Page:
“No,” said Mowgli in a whisper, for the forest was very still now Baloo had finished.
“The Jungle-People put them out of their mouths and out of their minds. They are very many, evil, dirty, shameless, and they desire, if they have any fixed desire, to be noticed by the Jungle People. But we do not notice them even when they throw nuts and filth on our heads.”
He had hardly spoken when a shower of nuts and twigs spattered down through the branches; and they could hear coughings and howlings and angry jumpings high up in the air among the thin branches.
“The Monkey-People are forbidden,” said Baloo, “forbidden to the Jungle-People. Remember.”
“Forbidden,” said Bagheera, “but I still think Baloo should have warned thee against them.”
“I—I? How was I to guess he would play with such dirt. The Monkey People! Faugh!”
A fresh shower came down on their heads and the two trotted away, taking Mowgli with them. What Baloo had said about the monkeys was perfectly true. They belonged to the tree-tops, and as beasts very seldom look up, there was no occasion for the monkeys and the Jungle-People to cross each other’s path. But whenever they found a sick wolf, or a wounded tiger, or bear, the monkeys would torment him, and would throw sticks and nuts at any beast for fun and in the hope of being noticed. Then they would howl and shriek senseless songs, and invite the Jungle-People to climb up their trees and fight them, or would start furious battles over nothing among themselves, and leave the dead monkeys where the Jungle-People could see them. They were always just going to have a leader, and laws and customs of their own, but they never did, because their memories would not hold over from day to day, and so they compromised things by making up a saying, “What the Bandar-log think now the jungle will think later,” and that comforted them a great deal. None of the beasts could reach them, but on the other hand none of the beasts would notice them, and that was why they were so pleased when Mowgli came to play with them, and they heard how angry Baloo was.
They never meant to do any more—the Bandar-log never mean anything at all; but one of them invented what seemed to him a brilliant idea, and he told all the others that Mowgli would be a useful person to keep in the tribe, because he could weave sticks together for protection from the wind; so, if they caught him, they could make him teach them. Of course Mowgli, as a woodcutter’s child, inherited all sorts of instincts, and used to make little huts of fallen branches without thinking how he came to do it. The Monkey-People, watching in the trees, considered his play most wonderful. This time, they said, they were really going to have a leader and become the wisest people in the jungle—so wise that everyone else would notice and envy them. Therefore they followed Baloo and Bagheera and Mowgli through the jungle very quietly till it was time for the midday nap, and Mowgli, who was very much ashamed of himself, slept between the Panther and the Bear, resolving to have no more to do with the Monkey People.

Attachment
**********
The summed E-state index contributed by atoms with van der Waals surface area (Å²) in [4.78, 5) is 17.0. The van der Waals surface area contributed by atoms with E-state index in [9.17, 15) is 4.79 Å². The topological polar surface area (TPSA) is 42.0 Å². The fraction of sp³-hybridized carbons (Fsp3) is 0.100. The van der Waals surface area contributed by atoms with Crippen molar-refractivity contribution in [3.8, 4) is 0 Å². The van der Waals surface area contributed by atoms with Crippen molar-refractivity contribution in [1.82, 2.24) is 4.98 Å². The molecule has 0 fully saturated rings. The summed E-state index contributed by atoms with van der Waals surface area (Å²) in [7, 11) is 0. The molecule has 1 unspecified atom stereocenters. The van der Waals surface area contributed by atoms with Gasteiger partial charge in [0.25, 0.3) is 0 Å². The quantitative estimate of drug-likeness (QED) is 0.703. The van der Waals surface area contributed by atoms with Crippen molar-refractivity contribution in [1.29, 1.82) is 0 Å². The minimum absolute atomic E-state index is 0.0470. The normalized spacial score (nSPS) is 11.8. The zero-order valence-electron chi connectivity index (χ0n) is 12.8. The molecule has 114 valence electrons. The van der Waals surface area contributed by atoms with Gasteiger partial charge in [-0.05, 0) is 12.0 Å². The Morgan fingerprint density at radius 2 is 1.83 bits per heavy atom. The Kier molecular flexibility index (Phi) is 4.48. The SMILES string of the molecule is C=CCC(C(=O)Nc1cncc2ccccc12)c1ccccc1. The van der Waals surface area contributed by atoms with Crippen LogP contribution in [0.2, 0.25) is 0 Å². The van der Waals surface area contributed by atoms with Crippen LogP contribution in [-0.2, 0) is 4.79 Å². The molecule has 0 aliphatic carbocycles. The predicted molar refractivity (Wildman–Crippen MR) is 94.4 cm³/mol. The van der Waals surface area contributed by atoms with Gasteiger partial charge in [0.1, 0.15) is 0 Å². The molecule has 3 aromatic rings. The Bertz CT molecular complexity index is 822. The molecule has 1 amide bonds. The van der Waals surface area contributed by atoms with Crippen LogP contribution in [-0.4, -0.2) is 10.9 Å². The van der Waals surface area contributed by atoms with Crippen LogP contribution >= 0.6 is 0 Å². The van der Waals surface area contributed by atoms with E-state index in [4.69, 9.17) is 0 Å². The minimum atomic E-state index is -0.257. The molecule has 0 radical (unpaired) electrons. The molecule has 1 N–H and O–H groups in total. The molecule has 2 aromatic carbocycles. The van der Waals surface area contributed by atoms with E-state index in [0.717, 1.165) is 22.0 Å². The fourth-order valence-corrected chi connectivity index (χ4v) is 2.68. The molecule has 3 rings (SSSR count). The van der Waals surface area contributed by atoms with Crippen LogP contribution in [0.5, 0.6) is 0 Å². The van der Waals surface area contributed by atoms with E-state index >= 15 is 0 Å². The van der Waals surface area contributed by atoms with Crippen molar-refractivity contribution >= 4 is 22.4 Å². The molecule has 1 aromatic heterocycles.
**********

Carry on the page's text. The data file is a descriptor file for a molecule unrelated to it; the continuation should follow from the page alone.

The next thing he remembered was feeling hands on his legs and arms—hard, strong, little hands—and then a swash of branches in his face, and then he was staring down through the swaying boughs as Baloo woke the jungle with his deep cries and Bagheera bounded up the trunk with every tooth bared. The Bandar-log howled with triumph and scuffled away to the upper branches where Bagheera dared not follow, shouting: “He has noticed us! Bagheera has noticed us. All the Jungle-People admire us for our skill and our cunning.” Then they began their flight; and the flight of the Monkey-People through tree-land is one of the things nobody can describe. They have their regular roads and crossroads, up hills and down hills, all laid out from fifty to seventy or a hundred feet above ground, and by these they can travel even at night if necessary. Two of the strongest monkeys caught Mowgli under the arms and swung off with him through the treetops, twenty feet at a bound. Had they been alone they could have gone twice as fast, but the boy’s weight held them back. Sick and giddy as Mowgli was he could not help enjoying the wild rush, though the glimpses of earth far down below frightened him, and the terrible check and jerk at the end of the swing over nothing but empty air brought his heart between his teeth. His escort would rush him up a tree till he felt the thinnest topmost branches crackle and bend under them, and then with a cough and a whoop would fling themselves into the air outward and downward, and bring up, hanging by their hands or their feet to the lower limbs of the next tree. Sometimes he could see for miles and miles across the still green jungle, as a man on the top of a mast can see for miles across the sea, and then the branches and leaves would lash him across the face, and he and his two guards would be almost down to earth again. So, bounding and crashing and whooping and yelling, the whole tribe of Bandar-log swept along the tree-roads with Mowgli their prisoner.